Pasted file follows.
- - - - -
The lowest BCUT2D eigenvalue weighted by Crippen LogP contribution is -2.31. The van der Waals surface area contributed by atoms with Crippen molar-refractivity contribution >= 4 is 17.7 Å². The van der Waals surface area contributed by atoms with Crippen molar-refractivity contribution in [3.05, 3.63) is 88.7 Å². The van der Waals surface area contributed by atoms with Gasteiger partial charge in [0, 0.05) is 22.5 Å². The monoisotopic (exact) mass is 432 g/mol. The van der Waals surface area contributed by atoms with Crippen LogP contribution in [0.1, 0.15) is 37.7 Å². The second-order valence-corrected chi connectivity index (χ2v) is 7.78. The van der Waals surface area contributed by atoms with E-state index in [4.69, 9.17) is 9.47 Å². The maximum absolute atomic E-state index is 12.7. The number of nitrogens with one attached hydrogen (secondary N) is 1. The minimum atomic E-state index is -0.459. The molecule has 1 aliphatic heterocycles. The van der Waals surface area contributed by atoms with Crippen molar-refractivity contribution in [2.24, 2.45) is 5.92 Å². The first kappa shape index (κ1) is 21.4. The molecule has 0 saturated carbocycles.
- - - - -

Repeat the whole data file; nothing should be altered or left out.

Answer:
The lowest BCUT2D eigenvalue weighted by Crippen LogP contribution is -2.31. The van der Waals surface area contributed by atoms with Crippen molar-refractivity contribution >= 4 is 17.7 Å². The van der Waals surface area contributed by atoms with Crippen molar-refractivity contribution in [3.05, 3.63) is 88.7 Å². The van der Waals surface area contributed by atoms with Gasteiger partial charge in [0, 0.05) is 22.5 Å². The monoisotopic (exact) mass is 432 g/mol. The van der Waals surface area contributed by atoms with Crippen LogP contribution in [0.1, 0.15) is 37.7 Å². The second-order valence-corrected chi connectivity index (χ2v) is 7.78. The van der Waals surface area contributed by atoms with E-state index in [4.69, 9.17) is 9.47 Å². The maximum absolute atomic E-state index is 12.7. The number of nitrogens with one attached hydrogen (secondary N) is 1. The minimum atomic E-state index is -0.459. The molecule has 1 aliphatic heterocycles. The van der Waals surface area contributed by atoms with Crippen molar-refractivity contribution in [2.24, 2.45) is 5.92 Å². The first kappa shape index (κ1) is 21.4. The molecule has 0 saturated carbocycles.